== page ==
Governments, equipment vendors, and the security community are collaborating to help manufacturers
Governments, equipment vendors, and the security community are collaborating to help manufacturers by establishing standards such as NIST, IEC 62443 and other ICS-specific guidelines.

Right now, adoption of a security framework is voluntary. But as we’ve seen in other industries, an increase in incidents often highlights cyber security shortcomings. Typically, that’s eventually followed by a call for regulation.

Step Two: Translate Security Guidelines into Your Best Practices

After selecting a security framework to follow, the next step is putting it into practice. The best approach to detecting and neutralizing cyber risks and threats starts with manufacturers arming themselves with the right people, processes and technology.

Here are the four foundational items all manufacturers should tackle on their path to good cyber hygiene:

1. Leverage advanced technology. ICS security applications such as the Nozomi Networks operational visibility and cyber security solution can make is easy to translate security guidelines into security best practices. It comes with the core capabilities needed to follow many of the NIST guidelines around building plant resiliency, including:

  • Network visualization
  • Asset tracking
  • Network and ICS monitoring
  • Threat detection
  • Risk identification
  • Forensic and troubleshooting insights
  • IT/OT integration

2. Take an accurate inventory of all your network assets. A common phrase in the cyber security community is, “You can’t protect what you can’t see.” But, it’s easier said than done. Most networks expand over time, becoming larger and more complex. You need an accurate asset inventory to know what you have, where it lives and what it communicates with – all to ultimately understand its vulnerabilities and protect it. This information also enables you to properly segment your network for better security (see point #3).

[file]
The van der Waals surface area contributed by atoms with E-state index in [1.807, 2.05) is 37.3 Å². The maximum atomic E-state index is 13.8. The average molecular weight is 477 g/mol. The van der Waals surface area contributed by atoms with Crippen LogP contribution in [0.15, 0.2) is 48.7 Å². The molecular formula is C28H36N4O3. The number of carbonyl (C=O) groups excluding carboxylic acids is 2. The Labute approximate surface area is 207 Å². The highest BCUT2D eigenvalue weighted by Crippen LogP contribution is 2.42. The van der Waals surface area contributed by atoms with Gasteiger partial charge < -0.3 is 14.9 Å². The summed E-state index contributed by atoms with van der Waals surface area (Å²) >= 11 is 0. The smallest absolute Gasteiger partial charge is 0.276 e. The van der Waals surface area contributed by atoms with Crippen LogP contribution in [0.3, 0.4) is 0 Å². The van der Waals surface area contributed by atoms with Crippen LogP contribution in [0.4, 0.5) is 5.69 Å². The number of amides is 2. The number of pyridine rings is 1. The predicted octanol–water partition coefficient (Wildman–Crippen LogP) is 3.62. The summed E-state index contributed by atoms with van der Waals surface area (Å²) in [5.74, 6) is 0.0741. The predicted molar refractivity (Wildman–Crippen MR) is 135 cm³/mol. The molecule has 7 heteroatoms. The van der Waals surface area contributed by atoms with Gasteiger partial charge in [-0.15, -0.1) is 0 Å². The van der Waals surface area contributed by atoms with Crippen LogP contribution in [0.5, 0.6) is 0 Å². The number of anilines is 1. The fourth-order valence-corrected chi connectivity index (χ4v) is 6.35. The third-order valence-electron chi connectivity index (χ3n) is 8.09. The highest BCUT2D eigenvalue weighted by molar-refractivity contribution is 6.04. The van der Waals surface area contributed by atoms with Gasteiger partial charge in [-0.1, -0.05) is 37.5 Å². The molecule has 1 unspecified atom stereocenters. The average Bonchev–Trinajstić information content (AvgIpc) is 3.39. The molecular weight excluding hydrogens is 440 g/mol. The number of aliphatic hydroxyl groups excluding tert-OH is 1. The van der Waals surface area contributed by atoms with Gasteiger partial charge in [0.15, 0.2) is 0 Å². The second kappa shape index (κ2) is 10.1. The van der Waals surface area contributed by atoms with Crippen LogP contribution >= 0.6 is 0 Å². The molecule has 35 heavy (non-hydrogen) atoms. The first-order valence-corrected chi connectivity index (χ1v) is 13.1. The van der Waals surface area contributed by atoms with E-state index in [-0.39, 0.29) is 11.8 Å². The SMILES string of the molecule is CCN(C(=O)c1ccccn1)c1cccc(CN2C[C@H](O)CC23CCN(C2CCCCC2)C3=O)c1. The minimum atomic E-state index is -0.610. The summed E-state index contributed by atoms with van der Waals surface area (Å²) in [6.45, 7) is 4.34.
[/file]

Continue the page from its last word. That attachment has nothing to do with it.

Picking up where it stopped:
3. Enforce network segmentation. Most organizations have deployed robust firewall perimeters to monitor incoming traffic and detect intrusions. But if a threat actor breaches the wall, the large, complex and interconnected nature of a network allows infections to spread like wildfire. By segmenting your network into zones, you can contain threats and mitigate issues faster. It’s also easier to monitor and detect anomalies or suspicious behavior, and control individual user access to specific areas.

4. Implement employee awareness and training programs. According to the recent 2019 SANS ICS Survey, there’s been a shift in how companies are maintaining network visibility and detecting cyber threats.3 As fewer companies outsource to third-party security consultants, internal teams assume the responsibility of flagging vulnerabilities. This requires added cyber security education and training for OT, IT and hybrid IT/OT teams, as well as higher levels of management engagement.

The Road to Operational Resiliency Through ICS Visibility and Cyber Security

As manufacturers digitize to find operational efficiencies, they’ll face other challenges besides adopting a cyber security framework – such as gaining visibility into their OT network and closing security gaps to avoid unplanned downtime.

I recommend downloading the industry brief “Manufacturing: Improving Operational Resiliency Through ICS Visibility and Cyber Security” to learn how to better navigate the winding road to manufacturing resiliency.